Deconstructing Pop Culture’s Impact on Eating Disorders

eating disorder due to pop culture

Eating disorders, like many mental illnesses, are extremely complex and often misunderstood. Researchers have made significant strides in understanding the underlying factors associated with eating disorders, shedding light on both biological and environmental contributors. 28-74% of the risk for eating disorders is through genetic heritability (Arcelus, 2011). Besides this, the prevalence of diet culture in society with the constant admiration of a certain body shape also plays a contributing role. 

Sociocultural elements play a villainous role in maintaining the toxic idea that “thin is the way to go”.  Additionally, it is also important to note that eating disorders go beyond the notion of hyperfixing on weight, rather it is a battle with underlying triggers that are associated with depression, self-harming thoughts and behaviour, traumatic experiences, interpersonal conflicts, substance use, low self-esteem, and feelings of anxiety. Many mental health professionals argue that the media not only falsely represents eating disorders but it also glamorizes them.

Through this article, we wish to highlight two observations. First, how pop culture (collection of ideas, practices, beliefs, images, objects, and phenomena that are prevalent and widely accepted within mainstream society at a given point in time) misrepresents eating disorders. Secondly, we wish to touch upon how easy accessibility to the internet exposes the population to toxic ideas of the body and further equates thinness as the ideal body shape.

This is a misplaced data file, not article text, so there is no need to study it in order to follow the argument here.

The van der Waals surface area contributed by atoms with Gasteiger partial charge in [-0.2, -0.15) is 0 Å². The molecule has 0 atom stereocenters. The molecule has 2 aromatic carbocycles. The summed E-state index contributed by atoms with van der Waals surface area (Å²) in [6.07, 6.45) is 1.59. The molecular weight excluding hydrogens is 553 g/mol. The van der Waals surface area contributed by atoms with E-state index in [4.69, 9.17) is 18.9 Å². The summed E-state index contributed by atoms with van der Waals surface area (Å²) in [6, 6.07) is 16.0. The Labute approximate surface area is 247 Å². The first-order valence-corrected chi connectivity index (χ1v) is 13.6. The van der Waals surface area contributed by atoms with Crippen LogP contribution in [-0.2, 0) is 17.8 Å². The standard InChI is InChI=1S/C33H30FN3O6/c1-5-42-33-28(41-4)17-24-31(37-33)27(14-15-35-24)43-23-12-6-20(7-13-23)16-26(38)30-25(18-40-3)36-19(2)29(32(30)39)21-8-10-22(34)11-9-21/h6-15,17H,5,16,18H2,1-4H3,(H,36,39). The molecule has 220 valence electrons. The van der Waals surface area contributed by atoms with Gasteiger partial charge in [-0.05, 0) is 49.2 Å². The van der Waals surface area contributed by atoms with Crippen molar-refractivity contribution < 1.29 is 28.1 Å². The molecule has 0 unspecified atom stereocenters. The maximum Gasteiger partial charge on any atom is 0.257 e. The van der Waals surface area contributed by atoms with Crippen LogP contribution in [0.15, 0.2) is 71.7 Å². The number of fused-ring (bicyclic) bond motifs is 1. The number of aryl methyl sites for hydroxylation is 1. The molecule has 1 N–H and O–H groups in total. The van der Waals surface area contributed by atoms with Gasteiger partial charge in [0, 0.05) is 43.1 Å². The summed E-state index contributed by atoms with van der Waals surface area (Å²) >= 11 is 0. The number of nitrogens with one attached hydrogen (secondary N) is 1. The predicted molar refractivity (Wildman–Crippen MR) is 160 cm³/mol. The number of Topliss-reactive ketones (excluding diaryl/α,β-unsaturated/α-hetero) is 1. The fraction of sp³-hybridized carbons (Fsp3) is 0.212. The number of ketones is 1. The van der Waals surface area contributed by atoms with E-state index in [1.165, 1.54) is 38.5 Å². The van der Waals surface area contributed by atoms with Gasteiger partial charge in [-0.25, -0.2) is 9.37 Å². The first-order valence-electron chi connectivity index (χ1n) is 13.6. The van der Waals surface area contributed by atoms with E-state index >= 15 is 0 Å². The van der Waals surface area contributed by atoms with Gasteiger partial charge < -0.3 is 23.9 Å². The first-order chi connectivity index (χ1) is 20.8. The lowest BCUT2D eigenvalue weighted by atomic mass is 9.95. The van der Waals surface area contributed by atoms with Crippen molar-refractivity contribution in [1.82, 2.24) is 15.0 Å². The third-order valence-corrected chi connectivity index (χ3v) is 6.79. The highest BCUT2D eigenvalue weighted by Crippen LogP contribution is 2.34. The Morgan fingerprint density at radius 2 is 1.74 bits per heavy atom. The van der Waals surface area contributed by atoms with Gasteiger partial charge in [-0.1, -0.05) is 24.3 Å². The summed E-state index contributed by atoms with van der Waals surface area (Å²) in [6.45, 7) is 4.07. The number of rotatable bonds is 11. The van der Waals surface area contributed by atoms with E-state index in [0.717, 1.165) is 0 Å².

Defining Eating Disorders

The Diagnostic and Statistical Manual of Mental Disorders or DSM-5 classifies eating disorders as a severe disturbance in eating behaviour that is linked to distressing thoughts and emotions. They are associated with behaviours like obsession over body weight, body shape, and the type of food being consumed. Other behaviours commonly linked with eating disorders are binge eating and purging, self-induced vomiting, consuming laxatives, and obsessive exercising. 

Read More: Influence of the Influencer: Behind the Social Media Curation